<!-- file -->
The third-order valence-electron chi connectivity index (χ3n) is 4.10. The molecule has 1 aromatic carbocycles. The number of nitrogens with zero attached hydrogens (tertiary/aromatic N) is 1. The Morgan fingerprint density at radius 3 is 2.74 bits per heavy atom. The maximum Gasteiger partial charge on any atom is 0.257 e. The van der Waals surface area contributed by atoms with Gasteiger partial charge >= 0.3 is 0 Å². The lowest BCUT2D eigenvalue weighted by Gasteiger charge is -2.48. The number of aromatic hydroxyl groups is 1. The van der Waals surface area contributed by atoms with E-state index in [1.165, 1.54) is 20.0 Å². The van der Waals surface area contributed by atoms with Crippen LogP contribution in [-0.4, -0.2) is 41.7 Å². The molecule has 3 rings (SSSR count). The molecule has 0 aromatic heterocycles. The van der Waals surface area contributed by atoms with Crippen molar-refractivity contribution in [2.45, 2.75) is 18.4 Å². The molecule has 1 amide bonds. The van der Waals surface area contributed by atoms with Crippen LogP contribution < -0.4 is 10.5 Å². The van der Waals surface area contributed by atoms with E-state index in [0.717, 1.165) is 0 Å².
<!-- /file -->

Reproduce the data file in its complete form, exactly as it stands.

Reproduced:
The third-order valence-electron chi connectivity index (χ3n) is 4.10. The molecule has 1 aromatic carbocycles. The number of nitrogens with zero attached hydrogens (tertiary/aromatic N) is 1. The Morgan fingerprint density at radius 3 is 2.74 bits per heavy atom. The maximum Gasteiger partial charge on any atom is 0.257 e. The van der Waals surface area contributed by atoms with Gasteiger partial charge >= 0.3 is 0 Å². The lowest BCUT2D eigenvalue weighted by Gasteiger charge is -2.48. The number of aromatic hydroxyl groups is 1. The van der Waals surface area contributed by atoms with E-state index in [1.165, 1.54) is 20.0 Å². The van der Waals surface area contributed by atoms with Crippen LogP contribution in [-0.4, -0.2) is 41.7 Å². The molecule has 3 rings (SSSR count). The molecule has 0 aromatic heterocycles. The van der Waals surface area contributed by atoms with Crippen molar-refractivity contribution in [2.45, 2.75) is 18.4 Å². The molecule has 1 amide bonds. The van der Waals surface area contributed by atoms with Crippen LogP contribution < -0.4 is 10.5 Å². The van der Waals surface area contributed by atoms with E-state index in [0.717, 1.165) is 0 Å².